Climate change is causing the troposphere to expand

Climate change is causing the troposphere to expand

The troposphere, the lowest layer of the earth's atmosphere extending from the earth's surface and sea to a height of about 6 km above the poles and 18 km above the tropics, where most of the meteorological events take place, is expanding. The phenomenon has actually been known since the mid-2000s, however a team of researchers has now found important confirmation that a whole series of natural processes affect this layer, but obviously, warming from human carbon dioxide emissions is a key factor.

Researchers found that expansion was increasing by about 50-60 meters per decade for the past 40 years, at least within the Northern Hemisphere. The team used two main sources of data: radiosonde measurements from weather balloons and GPS radio occultation data from satellites, allowing the team to build a picture of the tropopause altitude between 1980 and 2020.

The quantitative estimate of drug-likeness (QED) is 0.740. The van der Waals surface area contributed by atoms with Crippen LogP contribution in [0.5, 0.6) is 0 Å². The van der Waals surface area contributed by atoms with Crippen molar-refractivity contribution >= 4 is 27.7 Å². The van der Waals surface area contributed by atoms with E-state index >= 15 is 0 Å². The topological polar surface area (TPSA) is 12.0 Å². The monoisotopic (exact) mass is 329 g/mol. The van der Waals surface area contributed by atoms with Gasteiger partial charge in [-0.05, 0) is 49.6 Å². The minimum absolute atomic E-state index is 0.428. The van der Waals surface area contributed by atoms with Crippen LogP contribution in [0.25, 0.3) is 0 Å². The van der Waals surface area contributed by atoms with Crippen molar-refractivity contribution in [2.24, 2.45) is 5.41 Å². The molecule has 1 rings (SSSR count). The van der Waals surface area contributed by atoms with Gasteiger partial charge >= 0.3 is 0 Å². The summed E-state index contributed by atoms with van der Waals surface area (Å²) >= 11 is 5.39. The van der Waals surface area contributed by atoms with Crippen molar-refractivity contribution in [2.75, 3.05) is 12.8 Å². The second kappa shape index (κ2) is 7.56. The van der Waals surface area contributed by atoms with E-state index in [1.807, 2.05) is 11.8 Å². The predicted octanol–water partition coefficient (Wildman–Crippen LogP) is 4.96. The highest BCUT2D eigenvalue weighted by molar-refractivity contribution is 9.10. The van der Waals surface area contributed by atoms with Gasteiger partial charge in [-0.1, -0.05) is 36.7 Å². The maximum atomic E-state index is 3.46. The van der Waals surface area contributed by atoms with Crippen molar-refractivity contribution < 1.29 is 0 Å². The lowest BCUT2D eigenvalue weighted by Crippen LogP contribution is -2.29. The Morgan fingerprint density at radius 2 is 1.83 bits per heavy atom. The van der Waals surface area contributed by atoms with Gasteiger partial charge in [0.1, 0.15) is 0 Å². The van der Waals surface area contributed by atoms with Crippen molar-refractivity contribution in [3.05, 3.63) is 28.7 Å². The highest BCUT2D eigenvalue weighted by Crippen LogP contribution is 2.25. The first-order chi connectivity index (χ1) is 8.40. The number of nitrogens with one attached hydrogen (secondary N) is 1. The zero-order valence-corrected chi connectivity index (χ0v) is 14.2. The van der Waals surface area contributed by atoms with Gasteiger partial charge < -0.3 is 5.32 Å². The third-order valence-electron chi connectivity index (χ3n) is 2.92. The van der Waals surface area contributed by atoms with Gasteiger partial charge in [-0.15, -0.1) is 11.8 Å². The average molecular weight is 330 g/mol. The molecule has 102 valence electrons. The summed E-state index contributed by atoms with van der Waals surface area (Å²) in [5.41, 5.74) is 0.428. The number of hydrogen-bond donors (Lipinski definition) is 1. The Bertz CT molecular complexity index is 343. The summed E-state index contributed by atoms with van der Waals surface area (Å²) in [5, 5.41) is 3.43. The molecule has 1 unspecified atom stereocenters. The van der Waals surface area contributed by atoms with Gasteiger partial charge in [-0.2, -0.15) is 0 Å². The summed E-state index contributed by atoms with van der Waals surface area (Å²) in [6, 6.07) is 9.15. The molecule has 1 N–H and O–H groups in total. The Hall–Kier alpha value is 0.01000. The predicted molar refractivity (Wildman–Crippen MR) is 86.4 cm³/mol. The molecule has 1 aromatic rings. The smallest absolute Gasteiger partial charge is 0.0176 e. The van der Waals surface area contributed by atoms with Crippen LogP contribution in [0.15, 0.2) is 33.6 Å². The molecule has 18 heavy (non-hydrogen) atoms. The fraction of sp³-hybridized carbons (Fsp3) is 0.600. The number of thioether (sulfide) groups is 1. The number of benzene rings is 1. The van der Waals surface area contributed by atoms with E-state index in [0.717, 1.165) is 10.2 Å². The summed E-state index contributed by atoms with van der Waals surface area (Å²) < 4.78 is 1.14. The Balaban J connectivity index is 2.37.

To test how much influence human activity was having on the tropopause rise, the team took into account the natural events that occurred, including two volcanic eruptions in 1980 and a strong El Niño event at the end 1990. When these events were accounted for, they found that most of the expansion of the Troposphere, up to 53 meters per decade, could be attributed to human-induced climate change.

“This is an unmistakable sign of changing atmospheric structure,” said Bill Randel, co-author of the study. "These results provide independent confirmation, as well as all other evidence of climate change, that greenhouse gases are altering our atmosphere." The team says that while a higher tropopause may not be a phenomenon to worry about in everyday life, it could increase the intensity of thunderstorms and require planes to fly higher to avoid turbulence.

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